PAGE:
Monday, September 30, 2013


A Just for Fun Fiction

Byrd sat perched upon a throne of books.  Her father gave her the task of choosing which to save by packing them into the wooden crate, and which to leave behind.  They were dear old friends, and Bryd blinked back the tears at parting.  Some of the books were family and absolutely could not be left any more than her little brother Richard.  Others had visited with her so often that it was tearing her heart to part.  She tenderly kissed each volume, a farewell gesture, as she set them aside one by one.  The leather bound books were an expensive investment her father had made in his children's education, but not everything could cross the ocean.  Most of these books must be sold.

Byrd wisely chose a nature picture book with hand colored plates that her brother could get lost in on the voyage while they would be confined for the long months stranded between shores.  The books of poetry were hard to choose from.  She determined to bring her favorite novel even if it had to be hidden, wrapped in her change of clothes in the family trunk.  The knowledgeable daughter wisely selected the books that had first enticed her father to think favorable of the New World.  John Locke was a given and did not take up much room.  The book of maps of the world included the newest one of America as well.  The crate was becoming too heavy for her to lift.  She looked around the room perusing the collection.  Even in its scattered appearance, it was all well known to her.  Her eye grazed over the imprinted titles and appraised their values trying to find one more nugget of gold.

Suddenly, she ran to the sitting room where the squat leather bound family Bible lay on the mantle.  It could no more be left behind than leaving Jesus back on the English shore at the dock.  God must go with them, or they would go in vain.  But there was more to the Bible than Scripture.  In its front piece there was a treasure very dear to her heart, the family history.  Byrd opened the page where her father had inscribed her name, Golevbryd Meredith, May 20, 1723.  Bryd could sit for hours tracing the generations as they came alive in her imagination.  Occasionally, she spun stories to her little brother to help him go to sleep.  The months ahead confined in the cramped quarters aboard ship, she could weave the silken threads of their genealogy into stories to entertain a lively, bored boy to help pass the time.

Her mother certainly was not strong enough to do more than care for the baby.  Bryd thought them both too frail for the voyage and beginning again in a new land.  It was good that her father had enough to pay for an indentured servant as well. They would need all the help they could get.  The parish had practically pushed them out for her father's non-conformist views.  They had to be out of their village home by the end of the month, just in time for departure.  Her father had saved the money which was for the fines for not attending the Church of England services, but bought the tickets instead.  She had overheard her parents voices in the night as he kept saying, "It will be worth it.  Just think, freedom to worship as our conscience dictates."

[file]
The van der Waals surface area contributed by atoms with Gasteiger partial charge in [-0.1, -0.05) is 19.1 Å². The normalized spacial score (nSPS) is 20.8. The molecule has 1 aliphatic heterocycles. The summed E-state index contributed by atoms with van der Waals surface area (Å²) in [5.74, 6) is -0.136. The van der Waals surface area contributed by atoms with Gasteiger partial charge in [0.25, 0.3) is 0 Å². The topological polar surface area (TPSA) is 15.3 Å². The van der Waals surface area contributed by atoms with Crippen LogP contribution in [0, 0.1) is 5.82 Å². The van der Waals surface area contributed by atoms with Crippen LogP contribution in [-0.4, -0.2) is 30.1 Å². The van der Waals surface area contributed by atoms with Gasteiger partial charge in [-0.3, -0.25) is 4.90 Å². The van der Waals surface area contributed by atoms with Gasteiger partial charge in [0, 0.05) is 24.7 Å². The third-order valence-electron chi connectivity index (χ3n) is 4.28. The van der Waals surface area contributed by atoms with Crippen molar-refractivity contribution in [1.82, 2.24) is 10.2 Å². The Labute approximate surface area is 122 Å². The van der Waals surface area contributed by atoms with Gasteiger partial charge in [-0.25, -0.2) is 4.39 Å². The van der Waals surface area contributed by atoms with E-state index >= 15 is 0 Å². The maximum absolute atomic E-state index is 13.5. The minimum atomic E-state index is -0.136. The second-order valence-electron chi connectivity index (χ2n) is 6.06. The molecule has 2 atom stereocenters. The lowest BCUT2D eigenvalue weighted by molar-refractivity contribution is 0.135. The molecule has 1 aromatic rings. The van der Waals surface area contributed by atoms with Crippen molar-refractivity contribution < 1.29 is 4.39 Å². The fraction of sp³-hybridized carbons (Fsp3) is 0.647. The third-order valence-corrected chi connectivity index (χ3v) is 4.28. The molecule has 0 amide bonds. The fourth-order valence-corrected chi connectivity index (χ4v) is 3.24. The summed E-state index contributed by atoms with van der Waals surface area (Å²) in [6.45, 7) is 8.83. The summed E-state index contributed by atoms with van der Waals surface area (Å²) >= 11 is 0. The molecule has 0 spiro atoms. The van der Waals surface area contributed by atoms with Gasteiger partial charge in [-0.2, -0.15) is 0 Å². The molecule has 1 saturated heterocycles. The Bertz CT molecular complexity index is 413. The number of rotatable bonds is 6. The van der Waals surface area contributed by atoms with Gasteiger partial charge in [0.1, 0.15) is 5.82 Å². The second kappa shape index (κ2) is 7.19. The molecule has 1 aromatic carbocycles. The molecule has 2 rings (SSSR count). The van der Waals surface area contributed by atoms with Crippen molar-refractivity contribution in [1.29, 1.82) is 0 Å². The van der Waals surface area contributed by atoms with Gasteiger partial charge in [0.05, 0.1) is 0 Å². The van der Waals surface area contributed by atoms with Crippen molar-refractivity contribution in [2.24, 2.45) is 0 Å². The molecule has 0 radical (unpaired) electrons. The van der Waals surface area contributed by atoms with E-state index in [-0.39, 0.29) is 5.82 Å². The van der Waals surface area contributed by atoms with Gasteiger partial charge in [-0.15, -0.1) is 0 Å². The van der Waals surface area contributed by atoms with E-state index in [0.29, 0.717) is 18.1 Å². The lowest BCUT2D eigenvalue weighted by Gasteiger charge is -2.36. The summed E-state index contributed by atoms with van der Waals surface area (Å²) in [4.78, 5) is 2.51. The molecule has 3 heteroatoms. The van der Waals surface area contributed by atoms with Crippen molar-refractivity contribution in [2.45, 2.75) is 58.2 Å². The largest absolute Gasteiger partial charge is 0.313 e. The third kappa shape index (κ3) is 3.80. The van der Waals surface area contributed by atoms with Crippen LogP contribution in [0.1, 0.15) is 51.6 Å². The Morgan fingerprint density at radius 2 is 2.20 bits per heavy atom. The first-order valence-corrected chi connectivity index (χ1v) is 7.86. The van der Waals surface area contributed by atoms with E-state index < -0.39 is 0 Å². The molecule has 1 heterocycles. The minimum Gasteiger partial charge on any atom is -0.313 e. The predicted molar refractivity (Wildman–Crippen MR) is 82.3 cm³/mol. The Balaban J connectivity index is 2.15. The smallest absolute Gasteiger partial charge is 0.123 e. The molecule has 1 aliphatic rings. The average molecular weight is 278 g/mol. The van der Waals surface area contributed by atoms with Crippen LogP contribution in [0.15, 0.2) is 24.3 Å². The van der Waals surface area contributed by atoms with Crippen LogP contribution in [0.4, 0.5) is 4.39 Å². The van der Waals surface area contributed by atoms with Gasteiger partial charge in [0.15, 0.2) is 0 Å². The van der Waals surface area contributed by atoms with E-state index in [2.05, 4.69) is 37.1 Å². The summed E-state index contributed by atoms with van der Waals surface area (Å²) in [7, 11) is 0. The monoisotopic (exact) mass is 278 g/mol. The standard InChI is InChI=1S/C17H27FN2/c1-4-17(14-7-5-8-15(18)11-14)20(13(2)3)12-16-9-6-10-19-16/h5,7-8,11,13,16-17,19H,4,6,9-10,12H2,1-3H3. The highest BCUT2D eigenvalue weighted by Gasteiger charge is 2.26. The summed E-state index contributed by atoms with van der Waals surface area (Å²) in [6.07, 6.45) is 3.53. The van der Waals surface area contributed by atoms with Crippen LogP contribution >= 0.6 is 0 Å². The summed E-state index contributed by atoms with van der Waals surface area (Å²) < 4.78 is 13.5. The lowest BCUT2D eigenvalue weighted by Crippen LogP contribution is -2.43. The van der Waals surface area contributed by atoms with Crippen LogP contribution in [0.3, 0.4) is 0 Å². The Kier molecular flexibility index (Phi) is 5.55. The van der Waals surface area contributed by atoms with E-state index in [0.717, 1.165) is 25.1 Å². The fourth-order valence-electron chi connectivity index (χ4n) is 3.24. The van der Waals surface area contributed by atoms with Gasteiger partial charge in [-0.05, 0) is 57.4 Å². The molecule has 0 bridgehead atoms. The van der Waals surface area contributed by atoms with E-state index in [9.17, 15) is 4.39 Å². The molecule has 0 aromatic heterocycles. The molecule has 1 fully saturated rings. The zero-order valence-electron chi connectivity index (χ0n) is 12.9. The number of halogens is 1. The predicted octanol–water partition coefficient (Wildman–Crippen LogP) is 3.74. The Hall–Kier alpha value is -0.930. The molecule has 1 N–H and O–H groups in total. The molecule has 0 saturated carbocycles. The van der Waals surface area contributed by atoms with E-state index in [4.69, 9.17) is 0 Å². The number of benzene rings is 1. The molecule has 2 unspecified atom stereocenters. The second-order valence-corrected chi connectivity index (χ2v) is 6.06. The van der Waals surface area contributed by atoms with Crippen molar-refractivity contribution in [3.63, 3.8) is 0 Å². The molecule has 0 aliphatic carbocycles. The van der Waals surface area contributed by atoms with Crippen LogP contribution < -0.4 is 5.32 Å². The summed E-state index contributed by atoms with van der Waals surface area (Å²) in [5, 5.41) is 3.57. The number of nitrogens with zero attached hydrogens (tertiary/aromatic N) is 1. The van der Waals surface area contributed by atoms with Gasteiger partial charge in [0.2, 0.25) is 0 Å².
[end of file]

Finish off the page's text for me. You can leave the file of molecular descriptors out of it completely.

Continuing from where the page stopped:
"Freedom" sent shivers down her spine like when she had run through the woods with her cousins playing hide and go seek out of the sight of the old hags of the village who were always knitting their brows in disapproval when she ran.  It had been exhilarating until a wolf howled.  They all sprinted back to the village with hearts pounding.  Would it be like that in America?  Were there enemies there too, such as wild panthers, bears, and Indians?

"Golevbryd, would you come here please?"  Bryd's mother was the only one who used her full name.  The girl was quick to respond to do whatever chore or errand she needed.  Her mother was much abed since the babe was born.

"Yes, mum?"

"Come here, dear one.  I've been thinking that the family's jewel might be safer around your neck than mine or even packed away.  No one would suspect that a slight girl would have it hidden under her plain shift.  We wouldn't have to worry about someone going through our trunk in our cabin either.  You are a responsible child, and I know you will take every care not to let it be seen or lost.  Nursing the babe would expose the necklace, I'm afraid, or the babe might yank it off my neck.  So, what do you think?"

For once Byrd was speechless and could only nod.  Her mother lifted her braid where the strays of he brown sun streaked hair and unclasped the jewel from around her slender neck.  Byrd felt its cool silver kiss on the skin of her neck as it slipped down.  Her heart was beating so hard, she was sure her mother would see it bouncing off her chest. 

"I guess it is all right, but we will need to leave your hair down to cover the chain.  No more braids."

Byrd loosened her tresses and unwound the braid combing her hair with her fingers.  As always it curled and waved freely once unbound.  She did not care that it would soon snarl in knots.  Golevbryd was now the guardian of the family treasure.  Byrd would look like a wood, or rather, a water sprite, but the emerald as green as Ireland would shine only for her under the cover of her dress.  Once in bed she would finger it under her night clothes to feel each tiny seed pearl and the filigree surrounding the gem.